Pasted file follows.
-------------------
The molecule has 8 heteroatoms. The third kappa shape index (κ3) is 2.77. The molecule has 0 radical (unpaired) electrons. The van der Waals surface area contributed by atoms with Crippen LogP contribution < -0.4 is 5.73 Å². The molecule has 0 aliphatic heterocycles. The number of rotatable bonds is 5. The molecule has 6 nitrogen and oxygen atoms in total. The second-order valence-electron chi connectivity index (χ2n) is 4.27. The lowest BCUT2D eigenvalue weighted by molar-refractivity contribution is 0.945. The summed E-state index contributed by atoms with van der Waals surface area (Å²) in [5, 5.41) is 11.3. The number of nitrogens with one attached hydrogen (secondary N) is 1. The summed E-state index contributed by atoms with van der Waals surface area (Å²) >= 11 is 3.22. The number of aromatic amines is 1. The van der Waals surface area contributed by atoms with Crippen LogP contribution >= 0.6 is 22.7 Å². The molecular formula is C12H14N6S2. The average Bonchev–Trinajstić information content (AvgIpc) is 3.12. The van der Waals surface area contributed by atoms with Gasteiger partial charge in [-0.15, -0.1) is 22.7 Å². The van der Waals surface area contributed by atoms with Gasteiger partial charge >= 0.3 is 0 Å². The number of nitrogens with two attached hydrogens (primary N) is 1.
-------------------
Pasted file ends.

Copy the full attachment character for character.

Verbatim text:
The molecule has 8 heteroatoms. The third kappa shape index (κ3) is 2.77. The molecule has 0 radical (unpaired) electrons. The van der Waals surface area contributed by atoms with Crippen LogP contribution < -0.4 is 5.73 Å². The molecule has 0 aliphatic heterocycles. The number of rotatable bonds is 5. The molecule has 6 nitrogen and oxygen atoms in total. The second-order valence-electron chi connectivity index (χ2n) is 4.27. The lowest BCUT2D eigenvalue weighted by molar-refractivity contribution is 0.945. The summed E-state index contributed by atoms with van der Waals surface area (Å²) in [5, 5.41) is 11.3. The number of nitrogens with one attached hydrogen (secondary N) is 1. The summed E-state index contributed by atoms with van der Waals surface area (Å²) >= 11 is 3.22. The number of aromatic amines is 1. The van der Waals surface area contributed by atoms with Crippen LogP contribution >= 0.6 is 22.7 Å². The molecular formula is C12H14N6S2. The average Bonchev–Trinajstić information content (AvgIpc) is 3.12. The van der Waals surface area contributed by atoms with Gasteiger partial charge in [-0.15, -0.1) is 22.7 Å². The van der Waals surface area contributed by atoms with Gasteiger partial charge >= 0.3 is 0 Å². The number of nitrogens with two attached hydrogens (primary N) is 1.